Levi Sowers, Ph.D.

Assistant Professor
Research Health Science Specialist (VA Center for the Treatment & Prevention of Visual Loss)

Summary of Research
Veterans who have been diagnosed with traumatic brain injury (TBI) suffer from an increased prevalence of persistent migraine-like post-traumatic headaches for which treatments remain inadequate. These headaches are a major problem for Veterans and can negatively affect their quality of life. Our proposal aims to identify brain regions that are important in the development of post-traumatic headache and photophobia (light sensitivity) in Veterans.

What impacts has your research had on veterans?
So far, our work suggests that a neuropeptide called CGRP may contribute to post-traumatic headache. If so, then a new class of CGRP-blocking drugs just approved by the FDA for migraine may also be very helpful for Veterans with post-traumatic headache. When our study is completed, we will also have identified anatomical targets for the development of new treatments and therapeutics in post-traumatic headache. Overall, it is our goal to help rehabilitate Veterans who are suffering from post-traumatic headache.

Why did you initially become involved in Research?
When I was an undergraduate at the University I joined the laboratory of Dr. Johannes Hell. As I spent more time in his lab, I became fascinated with how the brain communicates and how neurons work. It was not my plan at the time to do research but he encouraged me over the last two years of college to apply for graduate school and enter a PhD program. To this day, it was one of the best pieces of advice anyone has given me.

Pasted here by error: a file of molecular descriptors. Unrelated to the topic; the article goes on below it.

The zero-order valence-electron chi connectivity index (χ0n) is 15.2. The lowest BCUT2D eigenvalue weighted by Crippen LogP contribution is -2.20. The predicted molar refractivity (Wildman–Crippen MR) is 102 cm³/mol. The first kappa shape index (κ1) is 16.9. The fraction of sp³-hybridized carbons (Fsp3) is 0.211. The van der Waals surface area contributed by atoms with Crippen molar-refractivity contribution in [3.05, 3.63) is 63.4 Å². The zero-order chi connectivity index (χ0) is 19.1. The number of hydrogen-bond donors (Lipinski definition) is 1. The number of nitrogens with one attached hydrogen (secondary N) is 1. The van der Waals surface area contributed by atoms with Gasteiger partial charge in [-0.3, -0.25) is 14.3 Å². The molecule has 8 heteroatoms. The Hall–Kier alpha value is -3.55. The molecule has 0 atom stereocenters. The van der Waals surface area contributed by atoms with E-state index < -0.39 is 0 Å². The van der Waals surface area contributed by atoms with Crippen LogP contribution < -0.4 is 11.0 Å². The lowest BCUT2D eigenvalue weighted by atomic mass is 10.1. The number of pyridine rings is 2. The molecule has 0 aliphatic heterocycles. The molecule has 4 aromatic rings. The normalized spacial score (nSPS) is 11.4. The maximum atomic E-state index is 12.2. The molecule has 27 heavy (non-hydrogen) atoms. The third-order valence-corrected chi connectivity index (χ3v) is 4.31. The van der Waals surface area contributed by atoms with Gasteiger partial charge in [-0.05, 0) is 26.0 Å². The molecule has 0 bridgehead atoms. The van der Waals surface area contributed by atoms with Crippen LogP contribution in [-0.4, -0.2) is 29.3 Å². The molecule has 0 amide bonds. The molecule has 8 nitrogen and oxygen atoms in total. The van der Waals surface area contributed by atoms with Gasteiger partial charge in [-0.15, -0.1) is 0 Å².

What motivates you?
I particularly love doing research that one day will help Veterans. I have many family members past and present that have served in the military. It is the least I can do to give back to those that protect our great nation. In addition, I really enjoy learning every day. That is the beauty of research. Nothing is the same from day to day.

What is the most rewarding aspect of your job/research?
Some of the work I have been associated with here in the lab is already being used in the clinic as a treatment for migraine. The translational aspect of my work is what I find really rewarding. I love to discover basic science findings in my work, but the most rewarding aspect is if it gets translated to the clinic in some way. That is the ultimate reward.